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Soccer might be considered "hockey on Sominex," but the World Cup has the marketing community wide awake.

An exclusive poll of Advertising Age's "Daily Fax" subscribers found that while most respondents still consider soccer to be a snoozer, many plan on watching TV coverage of the U.S.-hosted tournament. And they're paying attention to national and regional promotions, too.

The survey, which triggered 156 responses, found that slightly more than half the respondents, 51%, had little interest in soccer before the 1994 World Cup. And more than a third, 37%, described their interest in soccer as "lukewarm." Only 13% said they consider themselves to be "hot, big fans."

But now that the games are here, respondents have had the chance to analyze the pre-game national promotions. Most agreed sponsors have lived up to their expectations, but that doesn't say a whole lot-considering the sport. Said one respondent: "Who expected anything?"

It appears die-hard fans did. The majority of that small but loyal group, 65%, felt there wasn't as much pre-game hype as they had expected.

Most of the respondents said they felt local marketing tie-ins will contribute to World Cup attendance and viewership in the U.S.

But not all. Said one respondent: "I'm amazed at the complete apathy most people in Dallas are exhibiting-you wouldn't know that we are a host city!"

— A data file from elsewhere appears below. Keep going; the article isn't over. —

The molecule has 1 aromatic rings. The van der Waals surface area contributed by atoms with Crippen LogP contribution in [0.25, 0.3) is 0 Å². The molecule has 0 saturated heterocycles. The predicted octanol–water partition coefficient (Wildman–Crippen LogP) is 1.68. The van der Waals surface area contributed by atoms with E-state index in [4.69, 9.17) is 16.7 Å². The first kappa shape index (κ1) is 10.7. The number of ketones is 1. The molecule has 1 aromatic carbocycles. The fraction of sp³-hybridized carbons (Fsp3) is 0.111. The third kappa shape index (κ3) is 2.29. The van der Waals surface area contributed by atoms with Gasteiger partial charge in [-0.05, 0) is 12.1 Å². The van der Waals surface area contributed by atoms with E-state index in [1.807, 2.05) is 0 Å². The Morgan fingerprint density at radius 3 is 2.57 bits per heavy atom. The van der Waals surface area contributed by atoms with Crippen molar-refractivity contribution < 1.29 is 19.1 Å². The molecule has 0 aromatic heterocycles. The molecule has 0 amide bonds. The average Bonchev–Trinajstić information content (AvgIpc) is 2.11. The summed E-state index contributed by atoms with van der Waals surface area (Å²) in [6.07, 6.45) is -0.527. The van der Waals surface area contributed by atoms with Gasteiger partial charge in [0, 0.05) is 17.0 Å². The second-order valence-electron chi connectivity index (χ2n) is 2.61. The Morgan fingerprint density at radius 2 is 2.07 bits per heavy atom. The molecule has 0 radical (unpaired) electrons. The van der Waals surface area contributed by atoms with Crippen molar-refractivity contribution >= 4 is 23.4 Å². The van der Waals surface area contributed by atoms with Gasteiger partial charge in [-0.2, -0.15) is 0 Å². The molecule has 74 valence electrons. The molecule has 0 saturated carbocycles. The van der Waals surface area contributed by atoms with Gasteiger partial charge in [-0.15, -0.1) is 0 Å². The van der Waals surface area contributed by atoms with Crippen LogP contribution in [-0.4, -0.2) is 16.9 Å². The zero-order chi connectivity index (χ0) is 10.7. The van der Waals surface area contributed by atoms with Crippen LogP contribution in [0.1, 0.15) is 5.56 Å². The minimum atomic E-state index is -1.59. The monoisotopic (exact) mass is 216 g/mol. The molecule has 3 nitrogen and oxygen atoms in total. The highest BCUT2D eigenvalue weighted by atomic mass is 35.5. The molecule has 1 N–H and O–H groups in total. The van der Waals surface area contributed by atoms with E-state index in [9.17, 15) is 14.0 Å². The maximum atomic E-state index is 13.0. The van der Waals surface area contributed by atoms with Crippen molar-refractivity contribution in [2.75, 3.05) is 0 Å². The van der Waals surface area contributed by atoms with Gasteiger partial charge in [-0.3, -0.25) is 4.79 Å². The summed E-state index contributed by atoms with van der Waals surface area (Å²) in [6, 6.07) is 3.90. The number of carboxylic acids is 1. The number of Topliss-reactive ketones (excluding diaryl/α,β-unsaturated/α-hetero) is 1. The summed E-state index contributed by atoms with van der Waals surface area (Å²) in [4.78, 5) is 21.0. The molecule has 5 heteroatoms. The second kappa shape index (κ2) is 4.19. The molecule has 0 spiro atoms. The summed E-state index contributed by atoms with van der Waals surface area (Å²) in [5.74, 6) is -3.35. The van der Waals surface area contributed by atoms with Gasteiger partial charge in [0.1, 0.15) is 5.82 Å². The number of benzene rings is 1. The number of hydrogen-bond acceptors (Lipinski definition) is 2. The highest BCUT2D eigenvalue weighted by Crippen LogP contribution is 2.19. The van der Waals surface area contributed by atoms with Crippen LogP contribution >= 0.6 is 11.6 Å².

Apathy isn't present in the avid fans. Three-fourths of them plan to attend the games and all will watch coverage on TV.

Although most "lukewarm" fans don't plan to see the games in person, 71% do plan to catch them on TV.

And most of those who were totally disinterested in soccer before the World Cup made it stateside continue to be just that: 92% said they won't attend any of the games.

The World Cup has scored with this group in one respect, however. While the majority of the people who have no interest in soccer-62%-won't watch the games on TV, 29% will. And 9% are still undecided.

As for helping soccer achieve "major sports" status in this country, a major goal of soccer officials and World Cup planners: The "die-hards" were split three ways, with 30% feeling it would, 35% saying it wouldn't and the remainder undecided.

The opinions of the rest perhaps were best captured by the respondent who said: "What? Are you kidding?"

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